February 22, 2017
Blended Families: Tips to Help Ease the Transition to Step Family
Written by Rachel Eddins
As divorce is on the increase in numerous places in the world, blended families have become a common type of household. Many families have a lot of difficulties navigating this unique family situation with success.
A major reason is that members of blended families must make many adjustments in their lives. The transition can be problematic. And trying to force it can breed conflict and resentment.
How can you make it easier?
Blended Families – Tips for Easing the Transition
1. Get on the same page with all parents
To help ease the transition into a blended family, your children need as much stability as possible. Having a consistent routine can help make them feel more secure. For that very reason, both parents need to sit down together and agree on how they will handle such important matters as allowances, bedtimes, chores, discipline, homework, and rewards.
2. Foster respect
Model the respect you expect from your children by the way you treat your new spouse. Don’t allow them to disrespect or disregard their stepparent. If you are the stepparent, it’s important that you don’t try to force respect by over-disciplining your new stepchildren. A much better approach is allowing each biological parent to discipline their own children until you both have gained the children’s affection and respect. Then, carefully ease into participating in the discipline of each other’s children.
3. Include the children in the transition process
Talk with your children before making major decisions such as living arrangements. Ask them how they could help make their new step-siblings feel welcome and like part of the family. Take the lead in including your stepchildren in family activities – special ones as well as daily chores. It will keep them from feeling like a guest in the house.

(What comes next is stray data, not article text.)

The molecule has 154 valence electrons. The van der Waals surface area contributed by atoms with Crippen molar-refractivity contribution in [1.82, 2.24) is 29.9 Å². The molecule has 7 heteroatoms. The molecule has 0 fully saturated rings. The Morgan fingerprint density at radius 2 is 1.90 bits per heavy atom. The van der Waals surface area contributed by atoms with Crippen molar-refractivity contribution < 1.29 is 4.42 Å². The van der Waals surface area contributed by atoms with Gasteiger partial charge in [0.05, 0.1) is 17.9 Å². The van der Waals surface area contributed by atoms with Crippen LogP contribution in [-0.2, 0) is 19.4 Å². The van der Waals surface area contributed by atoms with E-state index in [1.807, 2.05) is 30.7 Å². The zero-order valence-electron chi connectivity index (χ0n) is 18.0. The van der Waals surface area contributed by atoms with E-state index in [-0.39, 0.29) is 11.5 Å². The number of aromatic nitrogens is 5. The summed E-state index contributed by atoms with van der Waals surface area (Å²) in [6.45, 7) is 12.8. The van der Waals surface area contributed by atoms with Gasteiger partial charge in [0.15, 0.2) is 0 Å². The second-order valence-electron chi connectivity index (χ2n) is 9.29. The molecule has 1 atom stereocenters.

4. Relax, be patient, and don’t set your expectations too high
Don’t imagine for a moment that you can just step into a new family and everything will magically come together. Relax, take it slow, and don’t try to force instant bonds between everyone. Just be patient and give your new blended family space and time to develop. It could take years for everyone to adjust completely.
Establishing new families takes time. Just because you love your new partner, it is unrealistic to think that you will automatically love his or her children. It is equally unrealistic to expect that your new partner’s children will instantly love you. It can be difficult to accept that even though you wish to have a relationship with your stepchildren, they may not be ready for a relationship with you.
5. Keep the biological connections strong
Encourage all the children to keep a close connection to both of their biological parents. It may be difficult when one lives in Seattle and the other in Houston, but it’s not impossible. When you’re supportive in this way and respectful of the ex-spouses, the children will see that it isn’t a competition for affection. Rather, it shows them that you truly care about their happiness.